By Sean Dunagan, Law Enforcement Against Prohibition
The war on drugs has failed. Its failure has been so categorical and self-evident that the statement itself is bromidic. By any reasonable metric of success—addiction rates, violence, the availability of drugs in our schools— it’s clear that our 40-year jihad against certain plants and chemicals has done far more harm than good. Despite this, the federal government’s drug war strategy, which is founded upon aggressive law enforcement and mass incarceration, remains unchanged. We continue to arrest nearly a million people a year for marijuana offenses. We remain the world’s leading jailer, with an incarceration rate more than five times the global average. And this year, the federal government will spend nearly $4 billion more on drug law enforcement and interdiction than it will on drug treatment.
What has this strategy gotten us? The highest drug abuse rates on the planet and 50,000 corpses in Mexico.
The American people—along with a growing chorus of world leaders—are rapidly waking up to this reality. Just 10 percent of the public now believes that the drug war is succeeding, and a majority now favors marijuana legalization. To mix metaphors a bit, public opinion is undergoing a sea-change and is quickly approaching an inevitable tipping point.
Apparently, I’m a slow learner, as I was well behind that curve. I spent 13 years working as an Intelligence Analyst with the Drug Enforcement Administration before resigning last year. Over the course of that time, I gradually realized that our drug policies only served to enrich and empower the very cartels we were fighting. I could have kept up the good fight for another 50 years, and the problem would only have been worse as a result of my efforts.
In 2010, while assigned to the DEA office in Monterrey, Mexico, my family was evacuated as a result of the city’s rapidly deteriorating security situation. As I drove them northward through the desert in a long caravan of heavily-armed Federal Police trucks, trying to comprehend the barbarity plaguing the region, I recalled a wonderful verse from the Tao Te Ching: Give evil nothing to oppose and it will disappear by itself.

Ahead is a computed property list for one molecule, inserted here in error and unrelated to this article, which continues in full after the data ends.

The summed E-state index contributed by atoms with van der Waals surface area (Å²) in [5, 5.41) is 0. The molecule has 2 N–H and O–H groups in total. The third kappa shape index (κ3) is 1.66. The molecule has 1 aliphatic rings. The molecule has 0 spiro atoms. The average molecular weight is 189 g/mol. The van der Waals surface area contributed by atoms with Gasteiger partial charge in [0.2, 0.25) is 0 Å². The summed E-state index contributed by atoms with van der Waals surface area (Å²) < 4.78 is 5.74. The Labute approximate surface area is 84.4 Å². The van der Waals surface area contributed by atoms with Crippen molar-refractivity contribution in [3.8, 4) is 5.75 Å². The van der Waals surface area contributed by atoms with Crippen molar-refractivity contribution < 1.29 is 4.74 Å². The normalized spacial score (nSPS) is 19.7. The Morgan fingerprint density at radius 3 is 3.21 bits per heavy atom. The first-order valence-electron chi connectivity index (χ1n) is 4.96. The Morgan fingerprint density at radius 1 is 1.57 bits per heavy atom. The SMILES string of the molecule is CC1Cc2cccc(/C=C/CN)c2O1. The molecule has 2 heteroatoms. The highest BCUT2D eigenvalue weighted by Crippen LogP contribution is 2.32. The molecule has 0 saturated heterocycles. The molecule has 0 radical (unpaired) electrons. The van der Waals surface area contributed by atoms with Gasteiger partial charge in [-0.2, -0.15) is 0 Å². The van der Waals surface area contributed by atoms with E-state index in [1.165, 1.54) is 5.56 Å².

That may or may not be a universal truth, but it certainly applies to drug prohibition. Why did the Zetas want to kill us? Well, we wanted to kill them. I’m not suggesting a moral equivalency, but I am suggesting that nearly all of the evils of the drug trade are Frankenstein’s monsters of our own creation. The violence of the drug world, from drive-by shootings in Chicago to internecine cartel wars in Mexico, is a direct and inevitable consequence of prohibition (see: Capone, Al). Most overdose deaths are attributable to impurities and inconsistent potency levels of drugs bought on the street—factors that would cease to exist in a regulated legal market. Most addictions persist because addicts are treated as criminals rather than patients. And, of course, being arrested for marijuana has destroyed far more lives than the drug itself ever could.
Since leaving the DEA, I am proud to be a speaker with Law Enforcement Against Prohibition (LEAP). LEAP is a non-profit organization comprised of current and former “drug warriors” who have recognized the failure of drug prohibition and now advocate for a policy of regulated legalization. Our members include retired police chiefs, judges, prosecutors, wardens, detectives, special agents, and others who have the courage to approach the drug policy issue with reason and compassion.
Radley has graciously offered LEAP the opportunity to contribute to The Agitator over the next few weeks. His offer is greatly appreciated. With public opinion shifting, Mexico burning, our prisons overflowing, our police militarizing, and needless deaths occurring every day, this is a critical time to address a very critical issue.
Eventually, all wars end. Some end in victory, some in defeat, and some—particularly in recent years—with the fatigued realization that waging them was a tragic folly from the beginning. So it is with the war on drugs.